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Not sure you got the point of counterparty, liquidity and exchangeability for goods and services under one huge regime via gov/state vs random mini-pool of merchants.

My point was, take the economy of the USA as of today, and replace government controlled and issued currency by a currency that is a only backed by the good will of market actors, like gold. Then compare gov failure in the first situation vs merchant failure in the second one.

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Just that the BTC accepting merchants ocean is a cup of water compared to the actual real world ocean sized ocean of USD / EUR acceptance countries/continents/world.

So the only hindrance to a currency that is far superior to government issued fiat in all and every aspects is its rate of adoption? I think you see where this is going.

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Here begins the irony. Abolishing glass-steagall (http://en.wikipedia.org/wiki/Glass%E2%80%93Steagall_Act) is what got us into that mess, coupled with low interest rates and faulty ratings/swap logic.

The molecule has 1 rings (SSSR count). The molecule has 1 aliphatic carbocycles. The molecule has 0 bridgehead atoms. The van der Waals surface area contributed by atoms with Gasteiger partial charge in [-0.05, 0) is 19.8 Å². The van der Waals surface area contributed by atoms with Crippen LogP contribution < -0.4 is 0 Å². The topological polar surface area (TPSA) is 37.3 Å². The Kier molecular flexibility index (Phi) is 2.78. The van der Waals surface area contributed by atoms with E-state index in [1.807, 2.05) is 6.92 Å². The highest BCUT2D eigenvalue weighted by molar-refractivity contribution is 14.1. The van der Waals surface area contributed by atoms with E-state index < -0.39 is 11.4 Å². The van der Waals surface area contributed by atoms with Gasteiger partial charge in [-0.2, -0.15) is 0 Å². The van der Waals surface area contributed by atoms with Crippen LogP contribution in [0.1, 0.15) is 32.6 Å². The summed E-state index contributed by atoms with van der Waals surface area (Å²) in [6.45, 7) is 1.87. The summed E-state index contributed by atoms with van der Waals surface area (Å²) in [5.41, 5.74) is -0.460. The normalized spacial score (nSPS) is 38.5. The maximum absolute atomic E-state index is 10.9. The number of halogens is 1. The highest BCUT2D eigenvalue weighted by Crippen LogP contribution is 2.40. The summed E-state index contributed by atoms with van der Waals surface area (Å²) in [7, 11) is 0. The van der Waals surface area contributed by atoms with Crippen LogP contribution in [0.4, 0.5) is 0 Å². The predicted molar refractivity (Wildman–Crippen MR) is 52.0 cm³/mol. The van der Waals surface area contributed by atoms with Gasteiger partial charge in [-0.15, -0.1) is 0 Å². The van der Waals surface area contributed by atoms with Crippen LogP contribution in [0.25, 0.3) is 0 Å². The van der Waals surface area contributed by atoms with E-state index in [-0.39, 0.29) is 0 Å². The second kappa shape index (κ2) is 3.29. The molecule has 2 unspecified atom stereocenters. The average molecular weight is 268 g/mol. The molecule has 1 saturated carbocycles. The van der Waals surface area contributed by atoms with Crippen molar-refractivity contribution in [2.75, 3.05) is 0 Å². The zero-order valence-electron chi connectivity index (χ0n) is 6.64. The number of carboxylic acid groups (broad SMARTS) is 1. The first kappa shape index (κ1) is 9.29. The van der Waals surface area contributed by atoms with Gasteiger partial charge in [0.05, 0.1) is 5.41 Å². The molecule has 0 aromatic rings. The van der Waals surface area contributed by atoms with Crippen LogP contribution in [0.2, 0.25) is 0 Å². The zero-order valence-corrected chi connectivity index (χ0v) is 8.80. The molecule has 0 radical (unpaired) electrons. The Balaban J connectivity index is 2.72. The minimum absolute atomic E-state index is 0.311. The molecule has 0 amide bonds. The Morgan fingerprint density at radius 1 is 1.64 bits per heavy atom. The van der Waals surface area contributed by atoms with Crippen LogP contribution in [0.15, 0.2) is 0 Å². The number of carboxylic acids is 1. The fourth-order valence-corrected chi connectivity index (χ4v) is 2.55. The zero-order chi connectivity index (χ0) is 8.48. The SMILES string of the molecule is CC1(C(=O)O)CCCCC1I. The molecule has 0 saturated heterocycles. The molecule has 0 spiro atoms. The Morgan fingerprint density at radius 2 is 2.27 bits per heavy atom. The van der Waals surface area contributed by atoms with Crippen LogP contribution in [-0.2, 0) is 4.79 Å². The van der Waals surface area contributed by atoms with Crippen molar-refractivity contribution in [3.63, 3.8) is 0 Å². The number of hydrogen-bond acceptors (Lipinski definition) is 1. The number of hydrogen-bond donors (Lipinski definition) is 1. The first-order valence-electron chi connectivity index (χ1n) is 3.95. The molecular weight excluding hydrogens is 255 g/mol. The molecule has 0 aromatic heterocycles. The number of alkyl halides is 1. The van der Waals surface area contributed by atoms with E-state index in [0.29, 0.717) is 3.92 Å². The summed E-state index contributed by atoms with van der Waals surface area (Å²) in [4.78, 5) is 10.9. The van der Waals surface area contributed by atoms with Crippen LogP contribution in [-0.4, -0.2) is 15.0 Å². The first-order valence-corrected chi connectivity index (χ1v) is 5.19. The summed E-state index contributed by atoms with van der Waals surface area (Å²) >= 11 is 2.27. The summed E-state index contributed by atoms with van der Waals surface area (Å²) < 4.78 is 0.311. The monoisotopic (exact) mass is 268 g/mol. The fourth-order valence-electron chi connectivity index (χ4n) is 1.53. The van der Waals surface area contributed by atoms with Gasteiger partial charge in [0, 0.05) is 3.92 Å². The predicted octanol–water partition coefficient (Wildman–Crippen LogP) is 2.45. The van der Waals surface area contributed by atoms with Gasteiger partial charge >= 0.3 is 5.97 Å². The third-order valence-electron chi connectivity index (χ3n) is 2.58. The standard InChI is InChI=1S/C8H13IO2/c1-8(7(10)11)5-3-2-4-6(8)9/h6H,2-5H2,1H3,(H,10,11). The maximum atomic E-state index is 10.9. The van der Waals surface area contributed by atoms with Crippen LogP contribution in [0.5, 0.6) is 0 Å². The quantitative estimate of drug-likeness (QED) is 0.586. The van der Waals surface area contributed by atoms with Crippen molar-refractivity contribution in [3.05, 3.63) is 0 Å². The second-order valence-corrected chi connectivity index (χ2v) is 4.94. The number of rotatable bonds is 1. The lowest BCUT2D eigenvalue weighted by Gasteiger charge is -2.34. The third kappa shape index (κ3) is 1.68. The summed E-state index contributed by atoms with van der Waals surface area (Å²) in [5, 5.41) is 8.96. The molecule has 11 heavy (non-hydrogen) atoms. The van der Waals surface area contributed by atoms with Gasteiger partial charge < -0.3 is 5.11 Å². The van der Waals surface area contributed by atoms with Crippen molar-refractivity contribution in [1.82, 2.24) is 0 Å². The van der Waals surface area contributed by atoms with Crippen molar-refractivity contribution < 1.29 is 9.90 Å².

Do you really think that crisis would have occurred if it wasn't for the Fed's Fractional Reserve Banking and its status as a lender of last resort green-lighting the use of sub prime loans?

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May 14, 2011, 05:34:24 PM
 #38

Asking stability in a currency that's probably going to dominate the world economy or fall apart in ten years time is nut.

To me, it's rather like wishing for a nice sunny weather every day.  If the market is not stable, be it.   Let the market do its job, whether or not people like the way it does it doesn't matter.
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May 14, 2011, 07:18:11 PM
 #39

What is left is someone with less EUR in the real world that are now my EUR in the real world, and the number of his BTC on his screen increasing...

You're over-thinking this. Here's how it is:

1. Someone else wanted your coins more than they wanted their Euros.
2. You wanted someone else's Euros more than you wanted your coins.
3. No-one held a gun to anyone's head.
4. You're both better off, because you traded.

Why sweat the meta stuff?
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May 15, 2011, 03:20:34 AM
 #40

Quote from: Justsomeforumuser